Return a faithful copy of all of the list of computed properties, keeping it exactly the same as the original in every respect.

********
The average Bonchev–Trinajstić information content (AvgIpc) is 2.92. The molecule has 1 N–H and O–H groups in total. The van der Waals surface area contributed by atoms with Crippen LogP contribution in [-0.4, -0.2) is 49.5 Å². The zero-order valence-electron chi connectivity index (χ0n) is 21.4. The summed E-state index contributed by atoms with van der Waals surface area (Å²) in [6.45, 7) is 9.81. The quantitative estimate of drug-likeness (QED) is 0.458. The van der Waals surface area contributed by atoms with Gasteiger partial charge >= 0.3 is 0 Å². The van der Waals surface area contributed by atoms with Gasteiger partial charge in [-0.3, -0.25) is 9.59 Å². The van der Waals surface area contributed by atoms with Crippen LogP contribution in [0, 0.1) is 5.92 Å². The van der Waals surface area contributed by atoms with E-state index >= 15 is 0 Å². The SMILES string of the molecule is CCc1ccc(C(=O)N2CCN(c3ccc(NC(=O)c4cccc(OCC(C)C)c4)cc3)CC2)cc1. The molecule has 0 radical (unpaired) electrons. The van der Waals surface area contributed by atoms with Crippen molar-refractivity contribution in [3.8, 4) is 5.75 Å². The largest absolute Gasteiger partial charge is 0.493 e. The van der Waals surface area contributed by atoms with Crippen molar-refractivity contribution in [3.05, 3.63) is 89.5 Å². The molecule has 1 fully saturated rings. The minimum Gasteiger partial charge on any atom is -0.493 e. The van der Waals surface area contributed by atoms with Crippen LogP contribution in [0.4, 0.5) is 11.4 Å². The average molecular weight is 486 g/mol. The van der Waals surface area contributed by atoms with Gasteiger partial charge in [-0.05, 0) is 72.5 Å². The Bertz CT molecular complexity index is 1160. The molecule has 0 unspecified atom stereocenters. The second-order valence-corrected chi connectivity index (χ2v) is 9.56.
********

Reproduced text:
The average Bonchev–Trinajstić information content (AvgIpc) is 2.92. The molecule has 1 N–H and O–H groups in total. The van der Waals surface area contributed by atoms with Crippen LogP contribution in [-0.4, -0.2) is 49.5 Å². The zero-order valence-electron chi connectivity index (χ0n) is 21.4. The summed E-state index contributed by atoms with van der Waals surface area (Å²) in [6.45, 7) is 9.81. The quantitative estimate of drug-likeness (QED) is 0.458. The van der Waals surface area contributed by atoms with Gasteiger partial charge >= 0.3 is 0 Å². The van der Waals surface area contributed by atoms with Gasteiger partial charge in [-0.3, -0.25) is 9.59 Å². The van der Waals surface area contributed by atoms with Crippen LogP contribution in [0, 0.1) is 5.92 Å². The van der Waals surface area contributed by atoms with E-state index >= 15 is 0 Å². The SMILES string of the molecule is CCc1ccc(C(=O)N2CCN(c3ccc(NC(=O)c4cccc(OCC(C)C)c4)cc3)CC2)cc1. The molecule has 0 radical (unpaired) electrons. The van der Waals surface area contributed by atoms with Crippen molar-refractivity contribution in [3.8, 4) is 5.75 Å². The largest absolute Gasteiger partial charge is 0.493 e. The van der Waals surface area contributed by atoms with Crippen molar-refractivity contribution in [3.05, 3.63) is 89.5 Å². The molecule has 1 fully saturated rings. The minimum Gasteiger partial charge on any atom is -0.493 e. The van der Waals surface area contributed by atoms with Crippen LogP contribution in [0.4, 0.5) is 11.4 Å². The average molecular weight is 486 g/mol. The van der Waals surface area contributed by atoms with Gasteiger partial charge in [-0.05, 0) is 72.5 Å². The Bertz CT molecular complexity index is 1160. The molecule has 0 unspecified atom stereocenters. The second-order valence-corrected chi connectivity index (χ2v) is 9.56.